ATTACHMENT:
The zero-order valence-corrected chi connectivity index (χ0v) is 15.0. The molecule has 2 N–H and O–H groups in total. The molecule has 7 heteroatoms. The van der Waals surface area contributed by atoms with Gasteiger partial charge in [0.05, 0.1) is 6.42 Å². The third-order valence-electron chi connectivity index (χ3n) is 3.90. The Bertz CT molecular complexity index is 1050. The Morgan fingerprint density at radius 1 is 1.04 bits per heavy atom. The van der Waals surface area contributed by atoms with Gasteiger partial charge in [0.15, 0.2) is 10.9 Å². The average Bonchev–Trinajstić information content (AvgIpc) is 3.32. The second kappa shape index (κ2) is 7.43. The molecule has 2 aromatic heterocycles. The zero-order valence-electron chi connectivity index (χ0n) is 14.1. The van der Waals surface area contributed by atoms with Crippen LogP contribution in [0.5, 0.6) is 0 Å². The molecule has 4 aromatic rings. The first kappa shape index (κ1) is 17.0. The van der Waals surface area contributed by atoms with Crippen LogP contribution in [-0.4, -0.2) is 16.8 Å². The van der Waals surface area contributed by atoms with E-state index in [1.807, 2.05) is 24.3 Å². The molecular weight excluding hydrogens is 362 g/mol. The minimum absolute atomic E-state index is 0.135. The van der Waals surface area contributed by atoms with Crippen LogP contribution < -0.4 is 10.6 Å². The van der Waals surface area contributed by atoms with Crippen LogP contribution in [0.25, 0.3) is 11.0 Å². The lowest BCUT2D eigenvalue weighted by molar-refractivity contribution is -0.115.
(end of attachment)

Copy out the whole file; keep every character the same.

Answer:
The zero-order valence-corrected chi connectivity index (χ0v) is 15.0. The molecule has 2 N–H and O–H groups in total. The molecule has 7 heteroatoms. The van der Waals surface area contributed by atoms with Gasteiger partial charge in [0.05, 0.1) is 6.42 Å². The third-order valence-electron chi connectivity index (χ3n) is 3.90. The Bertz CT molecular complexity index is 1050. The Morgan fingerprint density at radius 1 is 1.04 bits per heavy atom. The van der Waals surface area contributed by atoms with Gasteiger partial charge in [0.15, 0.2) is 10.9 Å². The average Bonchev–Trinajstić information content (AvgIpc) is 3.32. The second kappa shape index (κ2) is 7.43. The molecule has 2 aromatic heterocycles. The zero-order valence-electron chi connectivity index (χ0n) is 14.1. The van der Waals surface area contributed by atoms with Crippen LogP contribution in [0.5, 0.6) is 0 Å². The molecule has 4 aromatic rings. The first kappa shape index (κ1) is 17.0. The van der Waals surface area contributed by atoms with Crippen LogP contribution in [-0.4, -0.2) is 16.8 Å². The van der Waals surface area contributed by atoms with E-state index in [1.807, 2.05) is 24.3 Å². The molecular weight excluding hydrogens is 362 g/mol. The minimum absolute atomic E-state index is 0.135. The van der Waals surface area contributed by atoms with Crippen LogP contribution < -0.4 is 10.6 Å². The van der Waals surface area contributed by atoms with Crippen LogP contribution in [0.25, 0.3) is 11.0 Å². The lowest BCUT2D eigenvalue weighted by molar-refractivity contribution is -0.115.